Early common law, both Anglo-Saxon and Anglo-Norman, offered plaintiffs a choice between love and law. Lovedays were more frequent than lawdays, and love explicitly took precedence over formal law. The judgment of love took the form of agreement through amity rather than enmity, affect rather than agon or trial. Using the institution of lovedays as a starting point, Goodrich's Article goes on to trace a longer-term continental history of courts and judgments of love that spans over five centuries and plays out in poetry, theater, and literature as much as in any secular legal institution. Offering a synopsis of the tradition of laws of love, this Article ends by spelling out the distinctive features of such a system of lovers' laws or amatory jurisprudence.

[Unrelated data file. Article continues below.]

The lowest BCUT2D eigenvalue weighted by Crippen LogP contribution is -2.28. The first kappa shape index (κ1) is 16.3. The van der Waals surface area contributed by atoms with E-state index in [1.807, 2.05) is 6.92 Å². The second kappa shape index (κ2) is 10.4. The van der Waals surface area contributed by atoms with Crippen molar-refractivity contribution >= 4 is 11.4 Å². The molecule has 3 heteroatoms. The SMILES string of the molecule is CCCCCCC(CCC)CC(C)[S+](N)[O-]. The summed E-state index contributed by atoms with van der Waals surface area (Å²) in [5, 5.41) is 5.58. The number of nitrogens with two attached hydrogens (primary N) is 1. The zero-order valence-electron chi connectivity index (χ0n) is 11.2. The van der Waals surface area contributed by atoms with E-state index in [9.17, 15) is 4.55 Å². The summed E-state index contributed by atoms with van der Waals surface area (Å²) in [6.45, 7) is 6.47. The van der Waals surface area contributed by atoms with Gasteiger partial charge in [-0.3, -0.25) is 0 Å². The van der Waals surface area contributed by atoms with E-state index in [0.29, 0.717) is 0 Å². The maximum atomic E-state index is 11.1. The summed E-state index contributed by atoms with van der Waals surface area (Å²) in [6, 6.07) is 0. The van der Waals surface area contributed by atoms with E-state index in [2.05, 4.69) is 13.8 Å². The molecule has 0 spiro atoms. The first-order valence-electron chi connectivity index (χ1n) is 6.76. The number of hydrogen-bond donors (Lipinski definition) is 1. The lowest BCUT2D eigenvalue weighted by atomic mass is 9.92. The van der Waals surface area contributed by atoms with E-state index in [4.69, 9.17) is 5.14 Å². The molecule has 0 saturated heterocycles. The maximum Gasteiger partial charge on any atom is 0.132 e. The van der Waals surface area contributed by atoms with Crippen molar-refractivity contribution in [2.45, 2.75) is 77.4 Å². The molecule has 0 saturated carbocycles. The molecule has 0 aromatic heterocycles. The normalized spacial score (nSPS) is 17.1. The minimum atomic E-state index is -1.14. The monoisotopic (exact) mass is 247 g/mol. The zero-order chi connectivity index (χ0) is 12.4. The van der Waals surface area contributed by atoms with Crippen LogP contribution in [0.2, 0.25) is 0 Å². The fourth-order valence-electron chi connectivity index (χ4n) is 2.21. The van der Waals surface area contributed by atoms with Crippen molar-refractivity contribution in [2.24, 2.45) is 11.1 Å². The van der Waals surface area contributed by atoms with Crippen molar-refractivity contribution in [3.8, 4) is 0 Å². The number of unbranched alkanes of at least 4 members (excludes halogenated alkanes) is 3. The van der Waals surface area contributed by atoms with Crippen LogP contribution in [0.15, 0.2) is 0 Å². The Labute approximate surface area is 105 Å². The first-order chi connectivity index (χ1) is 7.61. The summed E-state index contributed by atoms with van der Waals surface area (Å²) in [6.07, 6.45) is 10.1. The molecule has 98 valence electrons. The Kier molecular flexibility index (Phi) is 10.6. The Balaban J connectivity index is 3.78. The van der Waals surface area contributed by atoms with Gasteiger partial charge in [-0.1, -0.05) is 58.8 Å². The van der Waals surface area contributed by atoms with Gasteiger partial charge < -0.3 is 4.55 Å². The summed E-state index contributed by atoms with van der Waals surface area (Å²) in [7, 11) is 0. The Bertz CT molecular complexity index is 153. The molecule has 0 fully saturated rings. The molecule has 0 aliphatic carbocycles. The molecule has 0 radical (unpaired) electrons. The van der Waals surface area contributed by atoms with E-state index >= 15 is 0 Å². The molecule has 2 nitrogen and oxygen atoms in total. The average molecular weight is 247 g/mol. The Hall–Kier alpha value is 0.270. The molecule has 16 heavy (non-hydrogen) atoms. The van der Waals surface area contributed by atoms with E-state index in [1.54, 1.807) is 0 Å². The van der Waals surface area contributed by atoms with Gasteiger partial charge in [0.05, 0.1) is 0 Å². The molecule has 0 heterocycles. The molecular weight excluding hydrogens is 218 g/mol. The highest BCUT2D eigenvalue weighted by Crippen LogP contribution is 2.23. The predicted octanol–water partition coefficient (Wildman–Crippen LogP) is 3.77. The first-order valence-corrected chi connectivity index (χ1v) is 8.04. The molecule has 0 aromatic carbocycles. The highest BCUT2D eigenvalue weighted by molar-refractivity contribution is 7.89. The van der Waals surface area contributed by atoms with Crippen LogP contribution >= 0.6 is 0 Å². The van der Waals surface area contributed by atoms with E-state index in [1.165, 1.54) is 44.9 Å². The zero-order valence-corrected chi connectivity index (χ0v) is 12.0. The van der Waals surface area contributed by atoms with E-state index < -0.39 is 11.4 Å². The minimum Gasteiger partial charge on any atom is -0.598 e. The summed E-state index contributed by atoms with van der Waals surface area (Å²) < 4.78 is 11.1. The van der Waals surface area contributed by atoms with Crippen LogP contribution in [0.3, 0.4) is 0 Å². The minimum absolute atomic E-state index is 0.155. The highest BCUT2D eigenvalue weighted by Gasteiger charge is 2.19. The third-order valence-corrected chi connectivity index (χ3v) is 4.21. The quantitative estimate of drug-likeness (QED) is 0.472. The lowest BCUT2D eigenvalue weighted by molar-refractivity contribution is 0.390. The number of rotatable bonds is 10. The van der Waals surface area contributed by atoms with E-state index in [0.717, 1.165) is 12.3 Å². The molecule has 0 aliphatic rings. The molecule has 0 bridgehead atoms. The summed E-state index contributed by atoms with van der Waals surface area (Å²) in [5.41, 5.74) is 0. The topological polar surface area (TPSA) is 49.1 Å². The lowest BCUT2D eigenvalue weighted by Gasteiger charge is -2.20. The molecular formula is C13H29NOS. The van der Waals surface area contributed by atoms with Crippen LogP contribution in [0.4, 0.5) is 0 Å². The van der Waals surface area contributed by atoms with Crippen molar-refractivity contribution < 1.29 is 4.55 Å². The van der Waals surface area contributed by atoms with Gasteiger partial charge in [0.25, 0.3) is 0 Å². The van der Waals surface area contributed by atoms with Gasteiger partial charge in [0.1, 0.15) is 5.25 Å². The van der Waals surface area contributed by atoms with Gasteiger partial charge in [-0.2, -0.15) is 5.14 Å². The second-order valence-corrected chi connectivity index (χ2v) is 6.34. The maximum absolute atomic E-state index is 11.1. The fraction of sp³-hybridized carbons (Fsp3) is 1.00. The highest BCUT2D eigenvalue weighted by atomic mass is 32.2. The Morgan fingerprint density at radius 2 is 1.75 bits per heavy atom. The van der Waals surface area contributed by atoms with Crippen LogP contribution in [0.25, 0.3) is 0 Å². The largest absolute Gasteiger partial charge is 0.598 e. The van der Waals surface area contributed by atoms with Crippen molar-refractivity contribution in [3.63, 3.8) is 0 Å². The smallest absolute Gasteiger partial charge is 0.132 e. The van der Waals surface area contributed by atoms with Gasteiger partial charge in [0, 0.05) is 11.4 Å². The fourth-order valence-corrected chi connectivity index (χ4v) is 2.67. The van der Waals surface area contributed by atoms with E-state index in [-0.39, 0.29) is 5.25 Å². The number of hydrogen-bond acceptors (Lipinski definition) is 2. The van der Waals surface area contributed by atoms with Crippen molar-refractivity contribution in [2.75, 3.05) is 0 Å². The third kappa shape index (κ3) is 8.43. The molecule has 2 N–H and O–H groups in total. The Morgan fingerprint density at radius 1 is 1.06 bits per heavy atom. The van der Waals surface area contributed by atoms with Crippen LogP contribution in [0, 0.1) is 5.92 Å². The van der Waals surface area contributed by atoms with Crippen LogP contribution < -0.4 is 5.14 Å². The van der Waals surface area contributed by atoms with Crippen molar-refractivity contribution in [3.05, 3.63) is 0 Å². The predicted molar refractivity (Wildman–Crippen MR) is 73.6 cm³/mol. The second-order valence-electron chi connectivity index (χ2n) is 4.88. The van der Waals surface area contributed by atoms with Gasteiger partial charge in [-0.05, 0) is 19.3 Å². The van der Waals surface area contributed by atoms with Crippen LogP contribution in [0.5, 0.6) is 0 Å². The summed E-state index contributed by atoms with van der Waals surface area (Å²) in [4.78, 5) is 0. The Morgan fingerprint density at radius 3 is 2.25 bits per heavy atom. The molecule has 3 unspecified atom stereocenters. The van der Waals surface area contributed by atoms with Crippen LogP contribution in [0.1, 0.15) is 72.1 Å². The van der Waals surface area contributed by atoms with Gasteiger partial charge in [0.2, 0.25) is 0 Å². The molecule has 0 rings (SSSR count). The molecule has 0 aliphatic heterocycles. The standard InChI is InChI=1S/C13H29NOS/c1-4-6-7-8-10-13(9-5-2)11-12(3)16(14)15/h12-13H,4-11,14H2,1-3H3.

Amatory Jurisprudence and the Querelle des Lois,
Chi.-Kent L. Rev.
Available at: https://scholarship.kentlaw.iit.edu/cklawreview/vol76/iss2/4